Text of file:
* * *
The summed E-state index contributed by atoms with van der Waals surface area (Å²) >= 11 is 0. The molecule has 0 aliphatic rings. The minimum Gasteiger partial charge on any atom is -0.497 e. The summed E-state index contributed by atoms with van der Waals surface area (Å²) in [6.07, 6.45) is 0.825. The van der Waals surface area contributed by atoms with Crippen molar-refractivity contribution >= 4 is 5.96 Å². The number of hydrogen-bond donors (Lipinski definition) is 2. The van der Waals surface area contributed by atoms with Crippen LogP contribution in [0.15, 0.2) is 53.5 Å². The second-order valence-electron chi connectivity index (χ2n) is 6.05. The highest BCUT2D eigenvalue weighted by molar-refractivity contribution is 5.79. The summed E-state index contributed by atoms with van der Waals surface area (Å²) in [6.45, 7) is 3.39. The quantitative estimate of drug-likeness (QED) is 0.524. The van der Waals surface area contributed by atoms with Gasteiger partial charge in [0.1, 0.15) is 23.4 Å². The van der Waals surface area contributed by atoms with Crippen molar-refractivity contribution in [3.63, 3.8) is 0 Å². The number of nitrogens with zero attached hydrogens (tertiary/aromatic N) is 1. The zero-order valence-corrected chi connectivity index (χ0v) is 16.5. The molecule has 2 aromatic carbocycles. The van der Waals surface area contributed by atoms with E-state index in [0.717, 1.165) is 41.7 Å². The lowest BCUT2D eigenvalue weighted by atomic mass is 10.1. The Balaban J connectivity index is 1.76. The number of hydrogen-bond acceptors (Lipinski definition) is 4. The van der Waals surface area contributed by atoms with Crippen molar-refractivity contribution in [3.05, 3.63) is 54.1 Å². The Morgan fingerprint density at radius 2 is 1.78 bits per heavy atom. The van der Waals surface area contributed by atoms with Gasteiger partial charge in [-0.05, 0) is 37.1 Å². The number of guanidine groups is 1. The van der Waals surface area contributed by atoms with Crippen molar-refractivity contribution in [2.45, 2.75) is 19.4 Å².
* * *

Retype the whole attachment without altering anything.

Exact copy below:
The summed E-state index contributed by atoms with van der Waals surface area (Å²) >= 11 is 0. The molecule has 0 aliphatic rings. The minimum Gasteiger partial charge on any atom is -0.497 e. The summed E-state index contributed by atoms with van der Waals surface area (Å²) in [6.07, 6.45) is 0.825. The van der Waals surface area contributed by atoms with Crippen molar-refractivity contribution >= 4 is 5.96 Å². The number of hydrogen-bond donors (Lipinski definition) is 2. The van der Waals surface area contributed by atoms with Crippen LogP contribution in [0.15, 0.2) is 53.5 Å². The second-order valence-electron chi connectivity index (χ2n) is 6.05. The highest BCUT2D eigenvalue weighted by molar-refractivity contribution is 5.79. The summed E-state index contributed by atoms with van der Waals surface area (Å²) in [6.45, 7) is 3.39. The quantitative estimate of drug-likeness (QED) is 0.524. The van der Waals surface area contributed by atoms with Gasteiger partial charge in [0.1, 0.15) is 23.4 Å². The van der Waals surface area contributed by atoms with Crippen molar-refractivity contribution in [3.63, 3.8) is 0 Å². The number of nitrogens with zero attached hydrogens (tertiary/aromatic N) is 1. The zero-order valence-corrected chi connectivity index (χ0v) is 16.5. The molecule has 2 aromatic carbocycles. The van der Waals surface area contributed by atoms with E-state index in [0.717, 1.165) is 41.7 Å². The lowest BCUT2D eigenvalue weighted by atomic mass is 10.1. The Balaban J connectivity index is 1.76. The number of hydrogen-bond acceptors (Lipinski definition) is 4. The van der Waals surface area contributed by atoms with Crippen molar-refractivity contribution in [3.05, 3.63) is 54.1 Å². The Morgan fingerprint density at radius 2 is 1.78 bits per heavy atom. The van der Waals surface area contributed by atoms with Gasteiger partial charge in [-0.05, 0) is 37.1 Å². The number of guanidine groups is 1. The van der Waals surface area contributed by atoms with Crippen molar-refractivity contribution in [2.45, 2.75) is 19.4 Å².